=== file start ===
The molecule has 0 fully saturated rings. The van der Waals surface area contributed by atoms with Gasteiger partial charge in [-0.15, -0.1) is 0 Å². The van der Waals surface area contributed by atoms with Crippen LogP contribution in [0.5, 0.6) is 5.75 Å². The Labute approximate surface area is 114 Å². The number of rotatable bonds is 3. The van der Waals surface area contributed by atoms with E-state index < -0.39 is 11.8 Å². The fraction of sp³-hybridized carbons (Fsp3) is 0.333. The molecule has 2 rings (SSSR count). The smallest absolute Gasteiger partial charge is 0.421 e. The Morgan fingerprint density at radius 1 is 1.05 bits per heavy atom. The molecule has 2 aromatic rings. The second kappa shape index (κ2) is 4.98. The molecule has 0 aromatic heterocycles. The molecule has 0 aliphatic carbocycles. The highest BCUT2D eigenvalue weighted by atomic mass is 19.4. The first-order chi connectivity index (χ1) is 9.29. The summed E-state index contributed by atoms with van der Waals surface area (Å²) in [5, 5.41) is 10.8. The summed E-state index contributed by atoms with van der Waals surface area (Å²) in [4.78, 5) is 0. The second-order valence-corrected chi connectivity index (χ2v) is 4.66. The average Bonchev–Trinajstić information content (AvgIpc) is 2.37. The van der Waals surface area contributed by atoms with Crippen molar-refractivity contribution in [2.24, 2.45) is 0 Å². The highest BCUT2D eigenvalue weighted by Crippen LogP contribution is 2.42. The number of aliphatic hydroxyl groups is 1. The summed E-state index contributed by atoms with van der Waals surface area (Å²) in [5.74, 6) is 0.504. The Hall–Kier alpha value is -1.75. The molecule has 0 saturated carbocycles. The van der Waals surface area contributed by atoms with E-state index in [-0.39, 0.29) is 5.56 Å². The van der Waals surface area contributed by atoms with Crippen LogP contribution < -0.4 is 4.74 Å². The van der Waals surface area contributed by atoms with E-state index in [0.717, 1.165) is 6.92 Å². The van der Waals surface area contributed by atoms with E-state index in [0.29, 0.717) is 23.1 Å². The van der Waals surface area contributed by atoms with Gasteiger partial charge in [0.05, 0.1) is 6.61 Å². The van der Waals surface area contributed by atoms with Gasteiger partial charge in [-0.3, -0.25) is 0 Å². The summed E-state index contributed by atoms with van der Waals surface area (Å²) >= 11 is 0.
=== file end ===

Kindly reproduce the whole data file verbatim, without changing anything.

The molecule has 0 fully saturated rings. The van der Waals surface area contributed by atoms with Gasteiger partial charge in [-0.15, -0.1) is 0 Å². The van der Waals surface area contributed by atoms with Crippen LogP contribution in [0.5, 0.6) is 5.75 Å². The Labute approximate surface area is 114 Å². The number of rotatable bonds is 3. The van der Waals surface area contributed by atoms with E-state index < -0.39 is 11.8 Å². The fraction of sp³-hybridized carbons (Fsp3) is 0.333. The molecule has 2 rings (SSSR count). The smallest absolute Gasteiger partial charge is 0.421 e. The Morgan fingerprint density at radius 1 is 1.05 bits per heavy atom. The molecule has 2 aromatic rings. The second kappa shape index (κ2) is 4.98. The molecule has 0 aromatic heterocycles. The molecule has 0 aliphatic carbocycles. The highest BCUT2D eigenvalue weighted by atomic mass is 19.4. The first-order chi connectivity index (χ1) is 9.29. The summed E-state index contributed by atoms with van der Waals surface area (Å²) in [5, 5.41) is 10.8. The summed E-state index contributed by atoms with van der Waals surface area (Å²) in [4.78, 5) is 0. The second-order valence-corrected chi connectivity index (χ2v) is 4.66. The average Bonchev–Trinajstić information content (AvgIpc) is 2.37. The van der Waals surface area contributed by atoms with Crippen molar-refractivity contribution in [2.24, 2.45) is 0 Å². The highest BCUT2D eigenvalue weighted by Crippen LogP contribution is 2.42. The number of aliphatic hydroxyl groups is 1. The summed E-state index contributed by atoms with van der Waals surface area (Å²) in [5.74, 6) is 0.504. The Hall–Kier alpha value is -1.75. The molecule has 0 saturated carbocycles. The van der Waals surface area contributed by atoms with E-state index in [-0.39, 0.29) is 5.56 Å². The van der Waals surface area contributed by atoms with Crippen LogP contribution < -0.4 is 4.74 Å². The van der Waals surface area contributed by atoms with E-state index in [0.717, 1.165) is 6.92 Å². The van der Waals surface area contributed by atoms with E-state index in [0.29, 0.717) is 23.1 Å². The van der Waals surface area contributed by atoms with Gasteiger partial charge in [0.05, 0.1) is 6.61 Å². The van der Waals surface area contributed by atoms with Gasteiger partial charge in [-0.3, -0.25) is 0 Å². The summed E-state index contributed by atoms with van der Waals surface area (Å²) >= 11 is 0.